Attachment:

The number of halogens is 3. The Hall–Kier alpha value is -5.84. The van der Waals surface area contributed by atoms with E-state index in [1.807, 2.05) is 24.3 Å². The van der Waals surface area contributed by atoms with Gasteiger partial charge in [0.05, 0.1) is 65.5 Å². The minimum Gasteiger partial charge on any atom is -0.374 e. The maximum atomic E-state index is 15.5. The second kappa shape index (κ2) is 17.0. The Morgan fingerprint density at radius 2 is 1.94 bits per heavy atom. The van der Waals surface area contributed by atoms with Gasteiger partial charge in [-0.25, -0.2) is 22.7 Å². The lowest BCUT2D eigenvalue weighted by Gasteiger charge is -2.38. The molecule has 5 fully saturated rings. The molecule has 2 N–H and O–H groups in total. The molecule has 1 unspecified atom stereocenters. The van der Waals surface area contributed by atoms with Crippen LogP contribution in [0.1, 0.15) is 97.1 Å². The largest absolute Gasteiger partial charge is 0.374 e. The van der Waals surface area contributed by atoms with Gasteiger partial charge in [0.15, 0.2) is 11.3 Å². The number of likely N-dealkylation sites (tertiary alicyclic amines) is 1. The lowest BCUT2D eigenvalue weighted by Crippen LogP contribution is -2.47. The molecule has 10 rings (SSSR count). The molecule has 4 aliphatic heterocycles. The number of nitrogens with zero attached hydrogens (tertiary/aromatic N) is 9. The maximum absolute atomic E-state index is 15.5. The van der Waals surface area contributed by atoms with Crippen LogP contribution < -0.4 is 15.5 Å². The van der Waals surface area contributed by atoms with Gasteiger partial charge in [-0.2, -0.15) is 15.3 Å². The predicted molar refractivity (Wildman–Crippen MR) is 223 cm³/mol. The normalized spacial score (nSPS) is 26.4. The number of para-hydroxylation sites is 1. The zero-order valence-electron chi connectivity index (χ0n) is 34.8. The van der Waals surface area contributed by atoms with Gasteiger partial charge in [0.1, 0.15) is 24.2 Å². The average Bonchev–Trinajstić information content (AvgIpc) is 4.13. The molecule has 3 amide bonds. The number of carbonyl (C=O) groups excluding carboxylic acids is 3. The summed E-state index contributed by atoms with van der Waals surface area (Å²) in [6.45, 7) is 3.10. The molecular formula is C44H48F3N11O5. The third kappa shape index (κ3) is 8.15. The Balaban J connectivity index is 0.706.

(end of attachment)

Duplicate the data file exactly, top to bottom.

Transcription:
The number of halogens is 3. The Hall–Kier alpha value is -5.84. The van der Waals surface area contributed by atoms with E-state index in [1.807, 2.05) is 24.3 Å². The van der Waals surface area contributed by atoms with Gasteiger partial charge in [0.05, 0.1) is 65.5 Å². The minimum Gasteiger partial charge on any atom is -0.374 e. The maximum atomic E-state index is 15.5. The second kappa shape index (κ2) is 17.0. The Morgan fingerprint density at radius 2 is 1.94 bits per heavy atom. The van der Waals surface area contributed by atoms with Gasteiger partial charge in [-0.25, -0.2) is 22.7 Å². The lowest BCUT2D eigenvalue weighted by Gasteiger charge is -2.38. The molecule has 5 fully saturated rings. The molecule has 2 N–H and O–H groups in total. The molecule has 1 unspecified atom stereocenters. The van der Waals surface area contributed by atoms with Crippen LogP contribution in [0.1, 0.15) is 97.1 Å². The largest absolute Gasteiger partial charge is 0.374 e. The van der Waals surface area contributed by atoms with Gasteiger partial charge in [0.15, 0.2) is 11.3 Å². The number of likely N-dealkylation sites (tertiary alicyclic amines) is 1. The lowest BCUT2D eigenvalue weighted by Crippen LogP contribution is -2.47. The molecule has 10 rings (SSSR count). The molecule has 4 aliphatic heterocycles. The number of nitrogens with zero attached hydrogens (tertiary/aromatic N) is 9. The maximum absolute atomic E-state index is 15.5. The van der Waals surface area contributed by atoms with Crippen LogP contribution < -0.4 is 15.5 Å². The van der Waals surface area contributed by atoms with Gasteiger partial charge in [-0.2, -0.15) is 15.3 Å². The predicted molar refractivity (Wildman–Crippen MR) is 223 cm³/mol. The normalized spacial score (nSPS) is 26.4. The number of para-hydroxylation sites is 1. The zero-order valence-electron chi connectivity index (χ0n) is 34.8. The van der Waals surface area contributed by atoms with Gasteiger partial charge in [0.1, 0.15) is 24.2 Å². The average Bonchev–Trinajstić information content (AvgIpc) is 4.13. The molecule has 3 amide bonds. The number of carbonyl (C=O) groups excluding carboxylic acids is 3. The summed E-state index contributed by atoms with van der Waals surface area (Å²) in [6.45, 7) is 3.10. The molecular formula is C44H48F3N11O5. The third kappa shape index (κ3) is 8.15. The Balaban J connectivity index is 0.706.